Alma Alexander (Twitter, LJ) is a Pacific Northwest novelist, short story writer, and anthologist. Her books include “The Secrets of Jin Shei”, “Embers of Heaven”, “The Hidden Queen”, “Changer of Days”, the YA Worldweavers series, and “2012: Midnight at Spanish Gardens”; short stories have appeared in a number of recent anthologies, and “River”, the first anthology where she wore an editor’s hat, is out now.
Almost exactly a year ago, novelist Kari Sperring wrote a blog entry entitled “Other people’s toes.” You can go and read the full entry, but there are a few things I would like to pull out of there – to wit –
[on Connie Willis on Blackout/All Clear]
… the historical errors in them are, frankly, parlous, and — as an Oxbridge historian — I am personally rather offended by how stupid she thinks my kind are, apparently… Then I read [Connie Willis’s] short piece in the Bulletin. Here’s the key excerpt. ‘That era [Britain in WW2] is just so fascinating — the blackout, the gas masks, the kids being sent off to who-knows-where, old men and middle aged women suddenly finding themselves in uniform and in danger, tube shelters and Ultra and Dunkirk, and running through it all, the threat of German tanks rolling down Piccadilly! What’s not to like.’
That was when I looked up, and said, very sharply, ‘How about all the dead civilians? That’s not to like at all.’Because, you know, the Blitz was *not* fun.
Here’s my point. History is not a theme park. It’s not a story, either. It’s people’s real lives. If you’re going to write about it, about any part of it, you need to do your homework properly, you need to be respectful, because — as Ms Willis did with me — otherwise, you’re going to find someone’s sore place, someone’s vulnerability, someone’s sacred or difficult or secret thing, and you’re going to do damage. Other countries aren’t theme parks, either, nor museums, nor big bags of useful resources. They’re homes to millions, they’re people’s lives, too.
But the Blitz is not likeable, it’s not fun, it’s not an adventure playground. And talking about is as if it is lessens us all.
I guess what I’m saying is, at bottom, very simple. Be careful, when you talk about other people’s things, histories, homes. We don’t all understand the same things in what we read, we don’t all have the same assumptions. We start from different places. It’s far too easy to discount, to elide, to erase people by not respecting that they may not be just like oneself. It’s far too easy to trample, to damage, to stamp hard on sensitive toes.
Kari Sperring was talking about an interesting and not a little unsteady position for the contemporary fantasy novelist – writing about a period in history which is still very much in living memory (if not the people who have lived through the period themselves then certainly through their direct descendants, sons and daughters whose connection with that particular era may not be direct experience but certainly first-hand accounts thereof). It is something that I myself have had cause to think about in my own work.
My novel “The Secrets of Jin Shei” was based on a time and place very remote from its target (Western, English-speaking) audience – a dim-past Imperial China, reimagined to suit my purpose. Because the original of this vision was so very very long ago, and because it was geographically and culturally so removed from my readers’ own experiences, I had a bit of wiggle room here. I researched things diligently to make sure I could get what details I COULD get right straight, so that the setting would gain in believability and verisimilitude. But my research was of necessity limited to secondary sources and things I read in translation because any records of the time (if any fragile original ones still existed) would not be in a language that I could hope to understand. I did my best, created a world which I called Syai, a land that was “like” Imperial China and not the place itself.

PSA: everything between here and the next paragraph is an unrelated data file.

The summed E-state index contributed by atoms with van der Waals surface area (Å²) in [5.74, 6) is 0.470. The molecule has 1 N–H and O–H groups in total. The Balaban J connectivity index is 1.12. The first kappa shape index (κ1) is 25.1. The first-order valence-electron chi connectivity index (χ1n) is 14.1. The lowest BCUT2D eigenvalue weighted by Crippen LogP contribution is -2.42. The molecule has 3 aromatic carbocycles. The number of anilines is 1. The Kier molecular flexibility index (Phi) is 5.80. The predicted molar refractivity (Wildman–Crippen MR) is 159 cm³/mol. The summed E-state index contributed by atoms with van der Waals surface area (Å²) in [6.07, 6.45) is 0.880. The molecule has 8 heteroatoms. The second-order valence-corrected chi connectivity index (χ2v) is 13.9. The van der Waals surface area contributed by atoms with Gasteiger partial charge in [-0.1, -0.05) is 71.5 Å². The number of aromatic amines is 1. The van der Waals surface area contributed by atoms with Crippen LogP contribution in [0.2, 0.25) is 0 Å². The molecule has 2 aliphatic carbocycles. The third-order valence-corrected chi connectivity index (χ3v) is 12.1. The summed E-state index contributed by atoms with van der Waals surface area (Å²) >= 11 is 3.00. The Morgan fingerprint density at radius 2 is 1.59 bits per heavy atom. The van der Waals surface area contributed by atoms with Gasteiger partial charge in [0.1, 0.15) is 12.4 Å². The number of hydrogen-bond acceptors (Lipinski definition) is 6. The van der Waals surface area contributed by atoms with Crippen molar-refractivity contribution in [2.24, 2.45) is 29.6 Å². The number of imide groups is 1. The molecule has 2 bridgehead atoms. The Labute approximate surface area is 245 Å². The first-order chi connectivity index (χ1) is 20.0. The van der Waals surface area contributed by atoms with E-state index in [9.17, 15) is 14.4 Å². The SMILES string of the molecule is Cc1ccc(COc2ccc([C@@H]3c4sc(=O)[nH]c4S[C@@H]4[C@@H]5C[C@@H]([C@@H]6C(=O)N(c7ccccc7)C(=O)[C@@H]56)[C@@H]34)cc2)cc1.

The follow-up to this book was a different story.
“Embers of Heaven” is a standalone novel which takes place in my China-analogue land, Syai, some 400 years after the events of the previous book… and places the action, here in my pseudo-China-that-never-was, directly in the path of what in THIS world was to become known as the Cultural Revolution.
And here I collided with a little bit of the drama that Kari Sperring talks about concerning the Blitz. The Cultural Revolution LIES WITHIN LIVING MEMORY. There are many, many ways of trampling on people’s feelings and memories here, a huge potential of messing up royally, particularly since (once again) my research, while copious, was confined to translated works of every stripe and I had no means of doing direct original-source research on the matter. Yes, I read thirty seven books to write one. No, I don’t know if this was remotely adequate. Because of what I found in those books.
The truth is that before I began doing this research I was aware of the Cultural Revolution in the manner in which an outsider who is interested in culture and history of the world might be aware of it – in global terms, with one or two specific incidents where memory hooked and held. I knew the principal players and (in broad strokes) their roles and involvements in the events of the Cultural Revolution. But when I began to look at the finer detail of the era I quickly realized that there was a good reason why few people have tried to set a fantasy in this particular time period – because the TRUTH reads so much like horror fantasy that it is almost impossible to deal with in a fictional construct. If I had just used some of the things I found out, verbatim, I would have run afoul of not one but two separate and distinct traps.
The first was that the fellow outsiders, like myself, the Western audience of the book, would never have believed that any of it could possibly have happened in exactly the way that it did because the things that people are capable of doing to one another are frankly mind-bending.